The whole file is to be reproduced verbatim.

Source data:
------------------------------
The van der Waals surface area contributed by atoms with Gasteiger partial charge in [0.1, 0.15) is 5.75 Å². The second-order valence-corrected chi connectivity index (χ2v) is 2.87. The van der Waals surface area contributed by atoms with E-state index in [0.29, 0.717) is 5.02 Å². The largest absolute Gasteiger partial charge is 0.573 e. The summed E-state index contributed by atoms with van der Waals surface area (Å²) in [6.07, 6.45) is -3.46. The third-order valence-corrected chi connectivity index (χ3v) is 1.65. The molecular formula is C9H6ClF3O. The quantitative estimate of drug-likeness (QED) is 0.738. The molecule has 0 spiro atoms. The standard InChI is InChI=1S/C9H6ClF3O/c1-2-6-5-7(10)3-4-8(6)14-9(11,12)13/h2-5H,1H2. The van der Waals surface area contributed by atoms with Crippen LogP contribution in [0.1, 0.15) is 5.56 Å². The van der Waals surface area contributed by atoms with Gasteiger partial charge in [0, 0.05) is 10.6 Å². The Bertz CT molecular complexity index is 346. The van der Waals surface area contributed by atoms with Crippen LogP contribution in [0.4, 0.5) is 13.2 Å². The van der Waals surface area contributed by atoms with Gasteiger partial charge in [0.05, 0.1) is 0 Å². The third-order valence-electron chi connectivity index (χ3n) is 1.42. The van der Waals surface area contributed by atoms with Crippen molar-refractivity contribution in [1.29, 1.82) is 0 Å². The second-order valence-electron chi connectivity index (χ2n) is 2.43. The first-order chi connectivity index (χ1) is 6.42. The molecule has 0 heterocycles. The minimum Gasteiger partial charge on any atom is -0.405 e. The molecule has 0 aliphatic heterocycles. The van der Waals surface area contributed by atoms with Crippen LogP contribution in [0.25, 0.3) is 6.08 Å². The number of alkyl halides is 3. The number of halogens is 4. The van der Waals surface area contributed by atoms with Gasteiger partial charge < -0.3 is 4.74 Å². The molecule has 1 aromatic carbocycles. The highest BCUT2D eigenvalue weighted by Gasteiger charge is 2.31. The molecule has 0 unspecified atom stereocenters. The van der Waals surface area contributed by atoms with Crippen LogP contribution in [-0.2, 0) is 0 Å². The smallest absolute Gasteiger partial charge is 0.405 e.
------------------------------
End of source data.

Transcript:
The van der Waals surface area contributed by atoms with Gasteiger partial charge in [0.1, 0.15) is 5.75 Å². The second-order valence-corrected chi connectivity index (χ2v) is 2.87. The van der Waals surface area contributed by atoms with E-state index in [0.29, 0.717) is 5.02 Å². The largest absolute Gasteiger partial charge is 0.573 e. The summed E-state index contributed by atoms with van der Waals surface area (Å²) in [6.07, 6.45) is -3.46. The third-order valence-corrected chi connectivity index (χ3v) is 1.65. The molecular formula is C9H6ClF3O. The quantitative estimate of drug-likeness (QED) is 0.738. The molecule has 0 spiro atoms. The standard InChI is InChI=1S/C9H6ClF3O/c1-2-6-5-7(10)3-4-8(6)14-9(11,12)13/h2-5H,1H2. The van der Waals surface area contributed by atoms with Crippen LogP contribution in [0.1, 0.15) is 5.56 Å². The van der Waals surface area contributed by atoms with Gasteiger partial charge in [0, 0.05) is 10.6 Å². The Bertz CT molecular complexity index is 346. The van der Waals surface area contributed by atoms with Crippen LogP contribution in [0.4, 0.5) is 13.2 Å². The van der Waals surface area contributed by atoms with Gasteiger partial charge in [0.05, 0.1) is 0 Å². The third-order valence-electron chi connectivity index (χ3n) is 1.42. The van der Waals surface area contributed by atoms with Crippen molar-refractivity contribution in [1.29, 1.82) is 0 Å². The second-order valence-electron chi connectivity index (χ2n) is 2.43. The first-order chi connectivity index (χ1) is 6.42. The molecule has 0 heterocycles. The minimum Gasteiger partial charge on any atom is -0.405 e. The molecule has 0 aliphatic heterocycles. The van der Waals surface area contributed by atoms with Crippen LogP contribution in [0.25, 0.3) is 6.08 Å². The number of alkyl halides is 3. The number of halogens is 4. The van der Waals surface area contributed by atoms with Gasteiger partial charge < -0.3 is 4.74 Å². The molecule has 1 aromatic carbocycles. The highest BCUT2D eigenvalue weighted by Gasteiger charge is 2.31. The molecule has 0 unspecified atom stereocenters. The van der Waals surface area contributed by atoms with Crippen LogP contribution in [-0.2, 0) is 0 Å². The smallest absolute Gasteiger partial charge is 0.405 e.